Figures Underline Bed-Blocking Crisis

New figures have outlined the extent of the bed-blocking crisis facing the NHS this winter.

Fifteen hospitals had no spare beds on at least one day recently, according to official statistics.

Meanwhile, beds on general and acute wards at two NHS trusts were full for four days consecutively.

And eight trusts reported “serious operational problems” during the first week of the month.

The statistics were published as part of NHS England’s winter daily situation reports.

These began on 1st December, and are intended to provide an overall picture of the situation in the NHS.

Documenting the issue, the NHS website outlines the data collection process on which the figure are based.

“Daily SitReps are collected from acute trusts each weekday during winter and indicate where there are any winter pressures on the service around the country such as A&E closures and diverts or bed pressures.”

The figures demonstrate the number of beds a hospital has on a given day, and how many beds were occupied.

They are considered to be authoritative and accurate, even if they cannot be asserted to be a 100% clear picture of the actual situation on the ground.

Nonetheless, they can be considered strongly representative of the chronic problems that the NHS faces.

In particular, the crisis gripping social care is underlined by the research.

Bed-blocking is set to be a massive burden on the NHS in winter, with numerous experts pointing to a possible systemic collapse.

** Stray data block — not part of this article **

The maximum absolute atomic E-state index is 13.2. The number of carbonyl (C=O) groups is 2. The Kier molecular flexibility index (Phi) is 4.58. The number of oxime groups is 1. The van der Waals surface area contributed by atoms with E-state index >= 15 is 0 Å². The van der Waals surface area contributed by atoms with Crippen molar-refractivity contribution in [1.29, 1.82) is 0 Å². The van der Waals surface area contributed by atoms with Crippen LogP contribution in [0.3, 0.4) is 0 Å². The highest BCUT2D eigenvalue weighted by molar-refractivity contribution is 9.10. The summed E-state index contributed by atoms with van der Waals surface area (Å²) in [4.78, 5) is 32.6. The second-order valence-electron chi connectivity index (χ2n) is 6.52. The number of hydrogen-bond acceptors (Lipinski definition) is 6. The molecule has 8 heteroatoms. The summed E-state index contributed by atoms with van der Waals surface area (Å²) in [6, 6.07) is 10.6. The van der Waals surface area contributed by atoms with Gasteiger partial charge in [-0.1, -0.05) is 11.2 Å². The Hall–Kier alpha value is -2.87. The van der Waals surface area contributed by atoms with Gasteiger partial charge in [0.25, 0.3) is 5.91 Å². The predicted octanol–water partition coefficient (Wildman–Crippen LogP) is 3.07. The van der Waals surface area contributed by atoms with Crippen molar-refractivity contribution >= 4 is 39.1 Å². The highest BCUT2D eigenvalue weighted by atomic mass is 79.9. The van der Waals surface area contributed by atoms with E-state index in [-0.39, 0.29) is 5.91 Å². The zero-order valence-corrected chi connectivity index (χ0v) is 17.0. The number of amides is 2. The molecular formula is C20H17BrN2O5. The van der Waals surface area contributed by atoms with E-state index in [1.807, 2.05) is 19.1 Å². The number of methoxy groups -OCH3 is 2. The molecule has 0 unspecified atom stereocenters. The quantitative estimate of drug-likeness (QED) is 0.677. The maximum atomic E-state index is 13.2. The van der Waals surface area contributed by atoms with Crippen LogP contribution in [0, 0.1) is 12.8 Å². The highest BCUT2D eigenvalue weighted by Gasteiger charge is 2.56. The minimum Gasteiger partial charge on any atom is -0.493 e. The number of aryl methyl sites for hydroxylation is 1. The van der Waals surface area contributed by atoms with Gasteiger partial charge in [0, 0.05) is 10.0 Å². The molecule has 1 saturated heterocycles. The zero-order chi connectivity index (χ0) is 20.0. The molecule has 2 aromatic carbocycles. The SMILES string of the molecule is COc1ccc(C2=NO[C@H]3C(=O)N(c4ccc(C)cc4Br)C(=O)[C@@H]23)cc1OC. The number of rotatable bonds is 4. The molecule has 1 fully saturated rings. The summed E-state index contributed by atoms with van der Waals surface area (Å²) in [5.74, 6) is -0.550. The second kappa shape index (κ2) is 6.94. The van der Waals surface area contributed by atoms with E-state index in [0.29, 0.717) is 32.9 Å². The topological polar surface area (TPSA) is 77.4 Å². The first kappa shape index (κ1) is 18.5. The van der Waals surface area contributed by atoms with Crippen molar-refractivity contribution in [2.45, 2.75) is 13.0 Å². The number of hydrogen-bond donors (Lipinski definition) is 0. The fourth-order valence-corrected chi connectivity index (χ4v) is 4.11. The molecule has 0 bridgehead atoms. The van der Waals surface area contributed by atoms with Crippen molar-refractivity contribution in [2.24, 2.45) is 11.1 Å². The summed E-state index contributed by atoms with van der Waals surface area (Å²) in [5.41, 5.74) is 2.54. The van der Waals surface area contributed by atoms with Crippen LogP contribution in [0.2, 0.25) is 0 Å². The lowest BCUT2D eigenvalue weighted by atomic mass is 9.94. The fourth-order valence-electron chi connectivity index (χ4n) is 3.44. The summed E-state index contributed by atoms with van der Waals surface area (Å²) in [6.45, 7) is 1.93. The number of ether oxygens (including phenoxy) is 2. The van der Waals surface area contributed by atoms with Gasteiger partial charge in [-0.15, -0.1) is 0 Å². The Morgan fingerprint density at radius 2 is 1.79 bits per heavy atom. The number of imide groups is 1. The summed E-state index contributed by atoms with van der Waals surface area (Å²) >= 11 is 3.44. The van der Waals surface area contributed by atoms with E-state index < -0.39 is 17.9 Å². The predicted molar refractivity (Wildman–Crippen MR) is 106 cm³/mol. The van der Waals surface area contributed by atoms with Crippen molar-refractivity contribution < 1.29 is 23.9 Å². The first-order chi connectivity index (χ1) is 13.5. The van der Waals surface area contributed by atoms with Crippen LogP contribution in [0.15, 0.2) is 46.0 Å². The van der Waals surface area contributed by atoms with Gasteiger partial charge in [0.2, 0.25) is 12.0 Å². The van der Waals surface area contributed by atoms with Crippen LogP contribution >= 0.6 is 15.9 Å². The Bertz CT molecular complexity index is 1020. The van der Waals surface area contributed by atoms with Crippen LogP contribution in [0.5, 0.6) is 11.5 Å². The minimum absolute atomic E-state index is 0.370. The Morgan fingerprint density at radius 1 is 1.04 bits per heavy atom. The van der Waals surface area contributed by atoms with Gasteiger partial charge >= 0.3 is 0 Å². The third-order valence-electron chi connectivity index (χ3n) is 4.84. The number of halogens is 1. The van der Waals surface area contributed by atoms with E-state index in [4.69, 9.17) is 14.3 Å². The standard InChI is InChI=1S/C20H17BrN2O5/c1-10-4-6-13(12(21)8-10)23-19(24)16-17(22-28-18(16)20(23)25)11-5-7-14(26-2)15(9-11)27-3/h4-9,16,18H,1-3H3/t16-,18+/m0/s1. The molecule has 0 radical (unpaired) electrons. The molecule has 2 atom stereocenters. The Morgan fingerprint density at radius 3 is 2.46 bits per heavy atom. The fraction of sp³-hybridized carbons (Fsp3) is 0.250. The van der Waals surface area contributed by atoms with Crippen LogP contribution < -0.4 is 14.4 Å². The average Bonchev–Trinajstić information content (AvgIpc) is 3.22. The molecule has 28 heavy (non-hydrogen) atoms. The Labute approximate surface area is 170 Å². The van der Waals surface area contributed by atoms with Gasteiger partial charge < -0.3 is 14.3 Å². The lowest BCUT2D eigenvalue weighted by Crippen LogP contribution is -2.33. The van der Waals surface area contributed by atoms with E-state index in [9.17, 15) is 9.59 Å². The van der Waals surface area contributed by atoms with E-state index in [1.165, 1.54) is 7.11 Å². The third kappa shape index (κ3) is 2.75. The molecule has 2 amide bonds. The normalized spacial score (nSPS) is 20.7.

Eight trusts dotted around the country, including Chesterfield Royal Hospital, East Lancashire Hospitals and Buckinghamshire Healthcare Trust, reported “operational pressures escalation level” of three or higher.

This is defined by the authorities as a situation whereby “the local health and social care system is experiencing major pressures compromising patient flow and continues to increase”.

Official guidance continues noting that “actions taken in OPEL 2 have not succeeded in returning the system to OPEL 1. Further urgent actions are now required across the system by all A&E Delivery Board partners, and increased external support may be required.”

Liberal Democrat health spokesman Norman Lamb was extremely critical of the published figures and government policy.

“The chronic lack of spare beds in our hospitals is a sign of a health and care system in crisis. This must serve us a wake-up call to the Government. Patients this winter will suffer from delays and sub-standard care unless the NHS and social care are given the cash injection they so desperately need.”

The figures once more underline that the situation in social care needs urgent attention.


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